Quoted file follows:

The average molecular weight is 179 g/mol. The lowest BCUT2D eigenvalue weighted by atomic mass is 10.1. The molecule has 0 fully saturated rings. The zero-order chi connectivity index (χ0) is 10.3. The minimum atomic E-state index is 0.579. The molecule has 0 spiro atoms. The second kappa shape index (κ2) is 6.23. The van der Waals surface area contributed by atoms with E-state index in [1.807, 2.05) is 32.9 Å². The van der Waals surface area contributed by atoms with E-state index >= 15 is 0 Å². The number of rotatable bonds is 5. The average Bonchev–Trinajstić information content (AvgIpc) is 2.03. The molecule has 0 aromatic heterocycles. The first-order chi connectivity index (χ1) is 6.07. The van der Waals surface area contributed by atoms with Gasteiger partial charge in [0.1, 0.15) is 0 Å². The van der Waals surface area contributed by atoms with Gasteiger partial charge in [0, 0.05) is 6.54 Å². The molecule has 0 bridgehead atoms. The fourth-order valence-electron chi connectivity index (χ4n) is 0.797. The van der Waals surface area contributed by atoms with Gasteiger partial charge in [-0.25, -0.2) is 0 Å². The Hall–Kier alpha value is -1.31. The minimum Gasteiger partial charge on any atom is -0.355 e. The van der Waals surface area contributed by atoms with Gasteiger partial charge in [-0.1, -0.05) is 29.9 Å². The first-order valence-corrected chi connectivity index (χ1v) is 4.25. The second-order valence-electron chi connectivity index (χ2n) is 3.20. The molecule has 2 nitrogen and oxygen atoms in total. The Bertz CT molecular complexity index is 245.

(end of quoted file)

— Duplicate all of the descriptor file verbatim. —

The average molecular weight is 179 g/mol. The lowest BCUT2D eigenvalue weighted by atomic mass is 10.1. The molecule has 0 fully saturated rings. The zero-order chi connectivity index (χ0) is 10.3. The minimum atomic E-state index is 0.579. The molecule has 0 spiro atoms. The second kappa shape index (κ2) is 6.23. The van der Waals surface area contributed by atoms with E-state index in [1.807, 2.05) is 32.9 Å². The van der Waals surface area contributed by atoms with E-state index >= 15 is 0 Å². The number of rotatable bonds is 5. The average Bonchev–Trinajstić information content (AvgIpc) is 2.03. The molecule has 0 aromatic heterocycles. The first-order chi connectivity index (χ1) is 6.07. The van der Waals surface area contributed by atoms with Gasteiger partial charge in [0.1, 0.15) is 0 Å². The van der Waals surface area contributed by atoms with Gasteiger partial charge in [0, 0.05) is 6.54 Å². The molecule has 0 bridgehead atoms. The fourth-order valence-electron chi connectivity index (χ4n) is 0.797. The van der Waals surface area contributed by atoms with Gasteiger partial charge in [-0.25, -0.2) is 0 Å². The Hall–Kier alpha value is -1.31. The minimum Gasteiger partial charge on any atom is -0.355 e. The van der Waals surface area contributed by atoms with Gasteiger partial charge in [-0.1, -0.05) is 29.9 Å². The first-order valence-corrected chi connectivity index (χ1v) is 4.25. The second-order valence-electron chi connectivity index (χ2n) is 3.20. The molecule has 2 nitrogen and oxygen atoms in total. The Bertz CT molecular complexity index is 245.